Barbados’ fastest man leading track to NCAA titles
Junior Mario Burke became the fastest person in Barbados last summer. Then he raced more of the world’s fastest men before returning to UH having lived many track athletes’ lifelong dreams.
After helping the Cougars win the NCAA 4x100m national title last spring, Burke returned to his home nation of Barbados and won the 100m at the Barbados National Championship. This earned him the right to represent Barbados at the IAAF World Championships in London that August.
“I’ve traveled a lot for track before, but I’ve never ran at a stage that big,” Burke said. “I was nervous, but I said, ‘Just come in there and get the experience.’ (So) I just focused, blocked out the crowd and ran as good as I can.”
While he may not say so himself, Burke has become an international ambassador for UH Athletics. Before every race, he throws up the Cougar paw to the camera.
In just two years, Burke has made himself arguably the most prominent Cougar on the international stage. One year ago he was in Poland winning a bronze medal at the IAAF U20 World Championships, which marked an honor for his country but not the height of the track & field world.
But one year later, he was at the Olympic Stadium in London, standing among the world’s top sprinters: Usain Bolt of Jamaica and Justin Gatlin of the United States.
“It was a good experience to know I’m able to compete with the world’s best,” Burke said. “It pumped me up for 2019 and the 2020 Olympics, to know that in those two years I could be at the top.”
Burke hails from Bridgetown, the capital of Barbados. It was a place that allowed him to roam the streets and get to be a boy and enjoy life — to be free, he said.
He said one day, he was running with his friends and realized he was faster than the others. His parents soon convinced Burke to try track & field, and the rest is history. In terms of how he came to UH, he did not need much convincing.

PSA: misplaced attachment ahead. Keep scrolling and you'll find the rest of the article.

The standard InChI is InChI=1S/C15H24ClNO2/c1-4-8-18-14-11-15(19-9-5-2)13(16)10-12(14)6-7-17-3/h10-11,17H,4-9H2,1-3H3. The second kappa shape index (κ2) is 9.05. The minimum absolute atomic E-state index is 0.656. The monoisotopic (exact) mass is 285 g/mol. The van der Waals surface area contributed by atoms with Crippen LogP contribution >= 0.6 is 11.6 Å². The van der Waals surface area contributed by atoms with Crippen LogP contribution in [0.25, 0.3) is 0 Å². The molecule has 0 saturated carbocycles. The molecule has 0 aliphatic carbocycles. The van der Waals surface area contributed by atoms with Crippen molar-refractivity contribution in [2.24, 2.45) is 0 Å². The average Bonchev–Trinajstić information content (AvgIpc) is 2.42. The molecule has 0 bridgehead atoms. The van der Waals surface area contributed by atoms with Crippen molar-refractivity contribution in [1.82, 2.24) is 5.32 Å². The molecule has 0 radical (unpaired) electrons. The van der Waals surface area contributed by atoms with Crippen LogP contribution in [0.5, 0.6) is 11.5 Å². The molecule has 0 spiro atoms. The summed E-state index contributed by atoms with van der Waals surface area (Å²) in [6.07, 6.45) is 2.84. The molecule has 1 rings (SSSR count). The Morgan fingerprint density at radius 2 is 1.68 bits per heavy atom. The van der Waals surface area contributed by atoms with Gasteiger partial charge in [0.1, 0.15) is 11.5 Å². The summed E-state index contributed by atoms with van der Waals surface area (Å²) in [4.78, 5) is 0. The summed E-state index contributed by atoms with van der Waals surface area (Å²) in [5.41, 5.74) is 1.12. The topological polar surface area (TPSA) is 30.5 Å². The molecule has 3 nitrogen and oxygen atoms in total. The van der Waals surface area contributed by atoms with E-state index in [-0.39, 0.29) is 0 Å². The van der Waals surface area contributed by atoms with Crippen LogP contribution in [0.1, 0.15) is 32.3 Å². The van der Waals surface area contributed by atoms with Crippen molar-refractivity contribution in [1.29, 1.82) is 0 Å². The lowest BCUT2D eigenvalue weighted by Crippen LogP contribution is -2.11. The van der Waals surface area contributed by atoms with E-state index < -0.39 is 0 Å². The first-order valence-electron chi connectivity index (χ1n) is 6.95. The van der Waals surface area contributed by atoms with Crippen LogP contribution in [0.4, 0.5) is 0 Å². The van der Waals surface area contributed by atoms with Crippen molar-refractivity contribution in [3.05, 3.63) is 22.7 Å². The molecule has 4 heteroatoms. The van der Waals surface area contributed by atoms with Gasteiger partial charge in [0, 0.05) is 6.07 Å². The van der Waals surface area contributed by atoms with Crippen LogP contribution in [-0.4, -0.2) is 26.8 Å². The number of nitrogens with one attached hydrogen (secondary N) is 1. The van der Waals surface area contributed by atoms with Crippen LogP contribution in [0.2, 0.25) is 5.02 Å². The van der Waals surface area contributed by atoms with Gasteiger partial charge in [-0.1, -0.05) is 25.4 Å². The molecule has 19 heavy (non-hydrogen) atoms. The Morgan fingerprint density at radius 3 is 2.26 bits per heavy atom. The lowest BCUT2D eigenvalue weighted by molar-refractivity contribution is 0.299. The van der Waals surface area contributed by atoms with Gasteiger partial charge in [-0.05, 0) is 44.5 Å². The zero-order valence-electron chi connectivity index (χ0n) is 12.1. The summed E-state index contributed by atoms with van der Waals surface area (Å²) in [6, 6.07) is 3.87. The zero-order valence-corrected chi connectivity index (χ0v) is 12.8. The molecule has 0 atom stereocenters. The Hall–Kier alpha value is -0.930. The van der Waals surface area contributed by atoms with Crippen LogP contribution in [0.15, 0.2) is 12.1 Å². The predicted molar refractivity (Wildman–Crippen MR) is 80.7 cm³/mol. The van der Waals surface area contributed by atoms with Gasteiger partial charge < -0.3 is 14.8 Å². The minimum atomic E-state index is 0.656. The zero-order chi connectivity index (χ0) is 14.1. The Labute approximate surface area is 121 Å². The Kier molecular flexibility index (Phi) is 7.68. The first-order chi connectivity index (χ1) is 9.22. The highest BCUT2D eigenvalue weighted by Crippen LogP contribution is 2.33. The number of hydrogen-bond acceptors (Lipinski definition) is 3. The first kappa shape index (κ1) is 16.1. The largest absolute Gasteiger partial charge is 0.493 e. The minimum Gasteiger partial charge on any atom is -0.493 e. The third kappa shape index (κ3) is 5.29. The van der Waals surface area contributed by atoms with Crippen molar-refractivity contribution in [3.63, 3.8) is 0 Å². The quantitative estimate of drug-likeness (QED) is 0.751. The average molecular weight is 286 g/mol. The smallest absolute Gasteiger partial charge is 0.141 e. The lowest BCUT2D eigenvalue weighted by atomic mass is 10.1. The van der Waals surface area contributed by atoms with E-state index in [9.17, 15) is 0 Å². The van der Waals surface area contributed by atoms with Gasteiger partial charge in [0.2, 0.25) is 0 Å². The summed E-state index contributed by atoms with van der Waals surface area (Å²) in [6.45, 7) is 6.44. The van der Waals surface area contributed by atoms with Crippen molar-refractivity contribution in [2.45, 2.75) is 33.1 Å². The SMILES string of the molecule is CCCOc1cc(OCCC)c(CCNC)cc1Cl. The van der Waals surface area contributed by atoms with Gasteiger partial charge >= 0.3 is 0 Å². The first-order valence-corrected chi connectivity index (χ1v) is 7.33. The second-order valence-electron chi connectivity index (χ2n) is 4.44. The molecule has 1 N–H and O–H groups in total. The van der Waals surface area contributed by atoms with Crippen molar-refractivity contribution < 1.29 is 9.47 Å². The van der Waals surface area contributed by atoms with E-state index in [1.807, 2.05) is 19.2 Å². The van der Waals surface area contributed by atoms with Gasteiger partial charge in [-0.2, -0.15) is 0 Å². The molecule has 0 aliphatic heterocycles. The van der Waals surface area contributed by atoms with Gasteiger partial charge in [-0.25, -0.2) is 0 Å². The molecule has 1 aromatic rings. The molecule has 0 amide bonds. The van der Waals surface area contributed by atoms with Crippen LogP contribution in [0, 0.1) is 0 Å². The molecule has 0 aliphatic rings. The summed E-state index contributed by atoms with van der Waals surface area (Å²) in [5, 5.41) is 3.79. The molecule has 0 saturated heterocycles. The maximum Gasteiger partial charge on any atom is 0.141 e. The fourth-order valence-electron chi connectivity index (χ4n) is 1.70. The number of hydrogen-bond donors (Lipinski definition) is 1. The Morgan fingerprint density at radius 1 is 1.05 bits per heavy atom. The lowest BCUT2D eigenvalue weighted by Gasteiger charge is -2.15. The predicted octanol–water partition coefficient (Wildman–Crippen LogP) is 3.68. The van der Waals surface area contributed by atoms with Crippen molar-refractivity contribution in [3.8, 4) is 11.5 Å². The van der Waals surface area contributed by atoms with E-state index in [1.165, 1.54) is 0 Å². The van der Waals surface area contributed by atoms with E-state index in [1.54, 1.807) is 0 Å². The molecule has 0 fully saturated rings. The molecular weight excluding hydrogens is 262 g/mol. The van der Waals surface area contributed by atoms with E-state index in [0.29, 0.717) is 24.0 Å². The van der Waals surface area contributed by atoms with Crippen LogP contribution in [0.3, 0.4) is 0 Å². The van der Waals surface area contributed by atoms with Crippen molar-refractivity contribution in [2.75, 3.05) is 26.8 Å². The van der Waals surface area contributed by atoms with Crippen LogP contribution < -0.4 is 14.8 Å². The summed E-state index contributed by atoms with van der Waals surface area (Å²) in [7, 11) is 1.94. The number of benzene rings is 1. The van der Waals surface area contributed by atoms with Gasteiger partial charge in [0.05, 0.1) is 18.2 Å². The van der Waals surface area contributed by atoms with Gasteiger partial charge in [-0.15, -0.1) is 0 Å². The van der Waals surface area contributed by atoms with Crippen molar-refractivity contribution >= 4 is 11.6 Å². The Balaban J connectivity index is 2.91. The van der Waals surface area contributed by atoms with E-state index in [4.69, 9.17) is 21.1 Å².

“I was looking at a lot of other schools, but I was amazed at the fact we have Olympic-level coaches like Carl Lewis, Leroy Burrell, Debbie Ferguson, Floyd Heard,” Burke said. “I was like, ‘You have to go here.’ (They showed me) to be an Olympian and to represent my country at the biggest stage. So far I’ve done it so the dream came true.”
Burke is continuing to improve on his coaches’ commitment to him every year. He won the Barbados 100m National Championship with a personal-best time of 10.17s, following the progression Lewis, the team’s assistant coach, hoped to see in him.
Even after a long summer of competition, Burke is already back competing strong in the NCAA. Individually he owns the 27th best time in the 60m (6.71s), but in the relays he has also continued to succeed. Burke, along with Amere Lattin, Quivell Jordan and Khamari Montgomery, broke the school record in the 4x400m relay at the Corky Classic, currently the third time in the country.
Burke has had a history of running well in relays, first winning a silver medal for Barbados at the IAAF World Relays in March, then winning the 4x100m NCAA title. It is just another tool in his skill set.
Now that Burke is a defending NCAA champion, he expects another big year from himself and his teammates.
“We have a squad this year,” Burke said. “(We showed) that even though we’re not a Power 5 school, we can still win a national championship. And honestly I believe we’ll win it for the rest of my time here. We’re ready for this year.”